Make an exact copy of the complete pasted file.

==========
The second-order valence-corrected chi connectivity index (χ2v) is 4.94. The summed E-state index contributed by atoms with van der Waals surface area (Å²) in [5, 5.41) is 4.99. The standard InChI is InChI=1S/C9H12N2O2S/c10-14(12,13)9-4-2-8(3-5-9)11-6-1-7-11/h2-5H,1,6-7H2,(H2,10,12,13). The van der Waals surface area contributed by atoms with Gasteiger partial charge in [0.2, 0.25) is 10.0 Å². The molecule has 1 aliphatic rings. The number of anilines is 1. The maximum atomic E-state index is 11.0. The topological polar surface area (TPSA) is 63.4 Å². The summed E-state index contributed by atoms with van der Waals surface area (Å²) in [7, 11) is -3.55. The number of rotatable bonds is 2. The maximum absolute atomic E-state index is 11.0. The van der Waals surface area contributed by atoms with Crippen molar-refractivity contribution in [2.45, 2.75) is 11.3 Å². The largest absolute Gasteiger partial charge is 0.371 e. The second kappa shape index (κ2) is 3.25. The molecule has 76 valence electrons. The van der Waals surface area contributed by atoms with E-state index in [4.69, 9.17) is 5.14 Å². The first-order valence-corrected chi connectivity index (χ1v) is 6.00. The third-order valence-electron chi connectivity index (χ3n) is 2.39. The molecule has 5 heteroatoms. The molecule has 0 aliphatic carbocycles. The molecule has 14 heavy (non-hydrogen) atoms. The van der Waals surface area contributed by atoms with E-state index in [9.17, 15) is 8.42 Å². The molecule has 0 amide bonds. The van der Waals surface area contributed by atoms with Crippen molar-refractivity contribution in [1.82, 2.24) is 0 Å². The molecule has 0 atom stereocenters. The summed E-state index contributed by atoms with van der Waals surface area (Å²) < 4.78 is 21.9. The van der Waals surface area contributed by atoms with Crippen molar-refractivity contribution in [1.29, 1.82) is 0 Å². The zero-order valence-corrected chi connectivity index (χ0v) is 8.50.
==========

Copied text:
The second-order valence-corrected chi connectivity index (χ2v) is 4.94. The summed E-state index contributed by atoms with van der Waals surface area (Å²) in [5, 5.41) is 4.99. The standard InChI is InChI=1S/C9H12N2O2S/c10-14(12,13)9-4-2-8(3-5-9)11-6-1-7-11/h2-5H,1,6-7H2,(H2,10,12,13). The van der Waals surface area contributed by atoms with Gasteiger partial charge in [0.2, 0.25) is 10.0 Å². The molecule has 1 aliphatic rings. The number of anilines is 1. The maximum atomic E-state index is 11.0. The topological polar surface area (TPSA) is 63.4 Å². The summed E-state index contributed by atoms with van der Waals surface area (Å²) in [7, 11) is -3.55. The number of rotatable bonds is 2. The maximum absolute atomic E-state index is 11.0. The van der Waals surface area contributed by atoms with Crippen molar-refractivity contribution in [2.45, 2.75) is 11.3 Å². The largest absolute Gasteiger partial charge is 0.371 e. The second kappa shape index (κ2) is 3.25. The molecule has 76 valence electrons. The van der Waals surface area contributed by atoms with E-state index in [4.69, 9.17) is 5.14 Å². The first-order valence-corrected chi connectivity index (χ1v) is 6.00. The third-order valence-electron chi connectivity index (χ3n) is 2.39. The molecule has 5 heteroatoms. The molecule has 0 aliphatic carbocycles. The molecule has 14 heavy (non-hydrogen) atoms. The van der Waals surface area contributed by atoms with E-state index in [9.17, 15) is 8.42 Å². The molecule has 0 amide bonds. The van der Waals surface area contributed by atoms with Crippen molar-refractivity contribution in [1.82, 2.24) is 0 Å². The molecule has 0 atom stereocenters. The summed E-state index contributed by atoms with van der Waals surface area (Å²) < 4.78 is 21.9. The van der Waals surface area contributed by atoms with Crippen molar-refractivity contribution in [1.29, 1.82) is 0 Å². The zero-order valence-corrected chi connectivity index (χ0v) is 8.50.